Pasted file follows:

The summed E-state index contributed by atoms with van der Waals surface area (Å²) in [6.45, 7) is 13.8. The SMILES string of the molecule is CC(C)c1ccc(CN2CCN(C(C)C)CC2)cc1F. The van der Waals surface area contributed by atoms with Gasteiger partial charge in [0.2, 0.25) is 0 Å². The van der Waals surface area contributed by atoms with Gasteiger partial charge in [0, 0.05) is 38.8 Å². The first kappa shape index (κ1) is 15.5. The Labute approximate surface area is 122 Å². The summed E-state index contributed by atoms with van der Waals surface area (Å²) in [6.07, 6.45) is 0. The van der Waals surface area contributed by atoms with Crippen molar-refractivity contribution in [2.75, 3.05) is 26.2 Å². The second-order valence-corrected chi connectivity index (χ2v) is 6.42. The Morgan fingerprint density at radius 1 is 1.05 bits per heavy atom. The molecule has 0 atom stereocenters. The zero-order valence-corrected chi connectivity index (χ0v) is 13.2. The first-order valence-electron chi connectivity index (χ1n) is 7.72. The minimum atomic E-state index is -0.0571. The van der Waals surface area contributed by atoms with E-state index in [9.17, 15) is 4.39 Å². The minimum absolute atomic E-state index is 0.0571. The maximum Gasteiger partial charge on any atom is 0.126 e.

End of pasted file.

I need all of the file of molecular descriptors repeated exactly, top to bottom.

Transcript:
The summed E-state index contributed by atoms with van der Waals surface area (Å²) in [6.45, 7) is 13.8. The SMILES string of the molecule is CC(C)c1ccc(CN2CCN(C(C)C)CC2)cc1F. The van der Waals surface area contributed by atoms with Gasteiger partial charge in [0.2, 0.25) is 0 Å². The van der Waals surface area contributed by atoms with Gasteiger partial charge in [0, 0.05) is 38.8 Å². The first kappa shape index (κ1) is 15.5. The Labute approximate surface area is 122 Å². The summed E-state index contributed by atoms with van der Waals surface area (Å²) in [6.07, 6.45) is 0. The van der Waals surface area contributed by atoms with Crippen molar-refractivity contribution in [2.75, 3.05) is 26.2 Å². The second-order valence-corrected chi connectivity index (χ2v) is 6.42. The Morgan fingerprint density at radius 1 is 1.05 bits per heavy atom. The molecule has 0 atom stereocenters. The zero-order valence-corrected chi connectivity index (χ0v) is 13.2. The first-order valence-electron chi connectivity index (χ1n) is 7.72. The minimum atomic E-state index is -0.0571. The van der Waals surface area contributed by atoms with E-state index in [9.17, 15) is 4.39 Å². The minimum absolute atomic E-state index is 0.0571. The maximum Gasteiger partial charge on any atom is 0.126 e.